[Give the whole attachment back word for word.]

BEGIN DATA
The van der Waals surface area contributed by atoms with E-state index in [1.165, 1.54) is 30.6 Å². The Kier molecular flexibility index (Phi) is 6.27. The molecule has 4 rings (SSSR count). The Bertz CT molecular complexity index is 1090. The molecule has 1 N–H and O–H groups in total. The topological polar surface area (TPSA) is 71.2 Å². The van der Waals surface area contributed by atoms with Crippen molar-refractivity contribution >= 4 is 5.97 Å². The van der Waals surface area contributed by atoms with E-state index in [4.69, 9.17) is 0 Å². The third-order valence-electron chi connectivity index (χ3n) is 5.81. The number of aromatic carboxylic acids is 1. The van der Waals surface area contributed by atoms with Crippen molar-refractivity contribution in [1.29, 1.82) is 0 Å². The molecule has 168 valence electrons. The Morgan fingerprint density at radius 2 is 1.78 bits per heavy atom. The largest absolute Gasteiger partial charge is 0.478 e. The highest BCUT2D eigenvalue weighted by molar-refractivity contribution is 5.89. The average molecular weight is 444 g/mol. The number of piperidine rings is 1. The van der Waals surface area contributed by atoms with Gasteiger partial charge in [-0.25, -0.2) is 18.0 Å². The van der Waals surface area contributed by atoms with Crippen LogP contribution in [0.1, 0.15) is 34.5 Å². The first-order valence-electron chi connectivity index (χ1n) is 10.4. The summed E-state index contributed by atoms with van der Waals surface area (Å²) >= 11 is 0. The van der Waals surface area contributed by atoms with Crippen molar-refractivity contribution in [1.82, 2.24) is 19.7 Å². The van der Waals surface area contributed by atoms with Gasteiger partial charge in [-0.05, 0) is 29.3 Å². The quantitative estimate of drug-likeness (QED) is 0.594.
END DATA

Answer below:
The van der Waals surface area contributed by atoms with E-state index in [1.165, 1.54) is 30.6 Å². The Kier molecular flexibility index (Phi) is 6.27. The molecule has 4 rings (SSSR count). The Bertz CT molecular complexity index is 1090. The molecule has 1 N–H and O–H groups in total. The topological polar surface area (TPSA) is 71.2 Å². The van der Waals surface area contributed by atoms with Crippen molar-refractivity contribution >= 4 is 5.97 Å². The van der Waals surface area contributed by atoms with E-state index in [4.69, 9.17) is 0 Å². The third-order valence-electron chi connectivity index (χ3n) is 5.81. The number of aromatic carboxylic acids is 1. The van der Waals surface area contributed by atoms with Crippen molar-refractivity contribution in [1.29, 1.82) is 0 Å². The molecule has 168 valence electrons. The Morgan fingerprint density at radius 2 is 1.78 bits per heavy atom. The largest absolute Gasteiger partial charge is 0.478 e. The highest BCUT2D eigenvalue weighted by molar-refractivity contribution is 5.89. The average molecular weight is 444 g/mol. The number of piperidine rings is 1. The van der Waals surface area contributed by atoms with Gasteiger partial charge in [-0.25, -0.2) is 18.0 Å². The van der Waals surface area contributed by atoms with Crippen LogP contribution in [0.1, 0.15) is 34.5 Å². The first-order valence-electron chi connectivity index (χ1n) is 10.4. The summed E-state index contributed by atoms with van der Waals surface area (Å²) >= 11 is 0. The van der Waals surface area contributed by atoms with Crippen molar-refractivity contribution in [1.82, 2.24) is 19.7 Å². The van der Waals surface area contributed by atoms with Gasteiger partial charge in [-0.05, 0) is 29.3 Å². The quantitative estimate of drug-likeness (QED) is 0.594.